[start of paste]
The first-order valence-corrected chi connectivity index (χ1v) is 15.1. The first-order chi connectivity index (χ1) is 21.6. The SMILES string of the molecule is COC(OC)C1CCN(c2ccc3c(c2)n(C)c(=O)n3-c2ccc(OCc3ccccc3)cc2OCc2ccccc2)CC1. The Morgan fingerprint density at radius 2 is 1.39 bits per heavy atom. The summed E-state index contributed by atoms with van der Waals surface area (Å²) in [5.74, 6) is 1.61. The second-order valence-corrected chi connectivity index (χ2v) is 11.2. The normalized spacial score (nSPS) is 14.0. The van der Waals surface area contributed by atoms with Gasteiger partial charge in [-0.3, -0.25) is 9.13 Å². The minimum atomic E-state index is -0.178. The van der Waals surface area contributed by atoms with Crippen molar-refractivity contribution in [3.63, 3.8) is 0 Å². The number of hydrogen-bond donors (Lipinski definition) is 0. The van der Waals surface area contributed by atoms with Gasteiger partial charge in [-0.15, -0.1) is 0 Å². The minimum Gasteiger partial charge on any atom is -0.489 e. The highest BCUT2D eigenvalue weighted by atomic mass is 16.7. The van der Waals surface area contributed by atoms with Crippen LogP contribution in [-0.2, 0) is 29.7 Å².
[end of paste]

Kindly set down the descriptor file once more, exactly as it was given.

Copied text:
The first-order valence-corrected chi connectivity index (χ1v) is 15.1. The first-order chi connectivity index (χ1) is 21.6. The SMILES string of the molecule is COC(OC)C1CCN(c2ccc3c(c2)n(C)c(=O)n3-c2ccc(OCc3ccccc3)cc2OCc2ccccc2)CC1. The Morgan fingerprint density at radius 2 is 1.39 bits per heavy atom. The summed E-state index contributed by atoms with van der Waals surface area (Å²) in [5.74, 6) is 1.61. The second-order valence-corrected chi connectivity index (χ2v) is 11.2. The normalized spacial score (nSPS) is 14.0. The van der Waals surface area contributed by atoms with Gasteiger partial charge in [-0.3, -0.25) is 9.13 Å². The minimum atomic E-state index is -0.178. The van der Waals surface area contributed by atoms with Crippen molar-refractivity contribution in [3.63, 3.8) is 0 Å². The number of hydrogen-bond donors (Lipinski definition) is 0. The van der Waals surface area contributed by atoms with Gasteiger partial charge in [-0.15, -0.1) is 0 Å². The minimum Gasteiger partial charge on any atom is -0.489 e. The highest BCUT2D eigenvalue weighted by atomic mass is 16.7. The van der Waals surface area contributed by atoms with Crippen LogP contribution in [-0.2, 0) is 29.7 Å².